In this article we illustrate how one teacher used PhET cannonball simulation as an instructional tool to improve students' algebraic reasoning in a fifth grade classroom. Three instructional phases effective to implementation of simulation included: Free play, Structured inquiry and, Synthesizing ideas.
Manouchehri Azita, Ozturk Ayse, and Sanjari Azin
May 2020 For the Love of Mathematics Jokes
Using technology to solve triangle construction problems, students apply their knowledge of points of concurrency, coordinate geometry, and transformational geometry.
Chris Harrow and Lillian Chin
Exploration, innovation, proof: For students, teachers, and others who are curious, keeping your mind open and ready to investigate unusual or unexpected properties will always lead to learning something new. Technology can further this process, allowing various behaviors to be analyzed that were previously memorized or poorly understood. This article shares the adventure of one such discovery of exploration, innovation, and proof that was uncovered when a teacher tried to find a smoother way to model conic sections using dynamic technology. When an unexpected pattern regarding the locus of an ellipse's or hyperbola's foci emerged, he pitched the problem to a ninth grader as a challenge, resulting in a marvelous adventure for both teacher and student. Beginning with the evolution of the ideas that led to the discovery of the focal locus and ending with the significant student-written proof and conclusion, we hope to inspire further classroom use of technology to enhance student learning and discovery.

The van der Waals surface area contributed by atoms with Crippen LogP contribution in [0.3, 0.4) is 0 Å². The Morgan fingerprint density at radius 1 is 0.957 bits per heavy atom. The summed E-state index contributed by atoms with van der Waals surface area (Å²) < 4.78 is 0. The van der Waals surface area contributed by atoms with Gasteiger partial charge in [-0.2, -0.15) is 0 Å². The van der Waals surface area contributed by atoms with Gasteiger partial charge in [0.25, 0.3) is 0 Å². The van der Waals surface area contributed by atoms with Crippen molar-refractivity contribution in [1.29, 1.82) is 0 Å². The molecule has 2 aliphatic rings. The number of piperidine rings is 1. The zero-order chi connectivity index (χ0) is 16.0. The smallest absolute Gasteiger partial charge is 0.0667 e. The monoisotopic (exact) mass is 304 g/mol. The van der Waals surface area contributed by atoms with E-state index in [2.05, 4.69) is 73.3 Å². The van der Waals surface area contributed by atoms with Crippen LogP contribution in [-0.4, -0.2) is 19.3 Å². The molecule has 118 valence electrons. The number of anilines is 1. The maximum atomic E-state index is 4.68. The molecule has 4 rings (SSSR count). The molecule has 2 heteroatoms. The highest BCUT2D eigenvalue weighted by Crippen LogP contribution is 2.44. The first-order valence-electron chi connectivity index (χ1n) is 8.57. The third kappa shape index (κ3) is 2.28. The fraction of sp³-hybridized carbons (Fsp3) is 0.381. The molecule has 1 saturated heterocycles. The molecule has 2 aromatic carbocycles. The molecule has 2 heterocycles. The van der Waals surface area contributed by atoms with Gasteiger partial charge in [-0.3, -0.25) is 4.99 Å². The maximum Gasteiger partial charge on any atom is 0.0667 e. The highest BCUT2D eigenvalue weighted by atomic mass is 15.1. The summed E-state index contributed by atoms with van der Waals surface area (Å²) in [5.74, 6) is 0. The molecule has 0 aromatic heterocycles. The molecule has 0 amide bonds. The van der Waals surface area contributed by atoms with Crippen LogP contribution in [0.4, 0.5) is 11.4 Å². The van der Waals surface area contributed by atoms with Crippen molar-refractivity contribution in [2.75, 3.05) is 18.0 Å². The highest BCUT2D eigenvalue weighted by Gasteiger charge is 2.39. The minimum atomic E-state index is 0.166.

John H. Lamb
Vector properties and the birds' frictionless environment help students understand the mathematics behind the game.
Jeremy S. Zelkowski
Do you always have to check your answers when solving a radical equation?
Sarah D. Ledford, Mary L. Garner, and Angela L. Teachey
Interesting solutions and ideas emerge when preservice and in-service teachers are asked a traditional algebra question in new ways.
Maurice J. Burke
A tool that combines the power of computer algebra and traditional spreadsheets can greatly enhance the study of recursive processes.
Christopher J. Bucher and Michael Todd Edwards
In the introductory geometry courses that we teach, students spend significant time proving geometric results. Students who conclude that angles are congruent because “they look that way” are reminded that visual information fails to provide conclusive mathematical evidence. Likewise, numerous examples suggesting a particular result should be viewed with skepticism. After all, unfore–seen counterexamples render seemingly valid conclusions false. Inductive reasoning, although useful for generating conjectures, does not replace proof as a means of verification.
Seán P. Madden and Dean Allison
Some children enjoy playing with the spring–loaded, plastic toy cannon that accompanies many model pirate ships. This cannon pivots in such a way that it can be fired at any angle from about −15 degrees to 195 degrees when viewed from a position directly in front of the cannon. The spring provides each fired projectile with approximately the same initial velocity. This toy, together with a digital camera, can be used with high school students to demonstrate the influence of angle on parabolic trajectories and, simultaneously, to explore the underlying parametric equations. In particular, students can discover and verify that the vertices of projectile motion paths for a given initial speed and a range of launch angles trace an ellipse.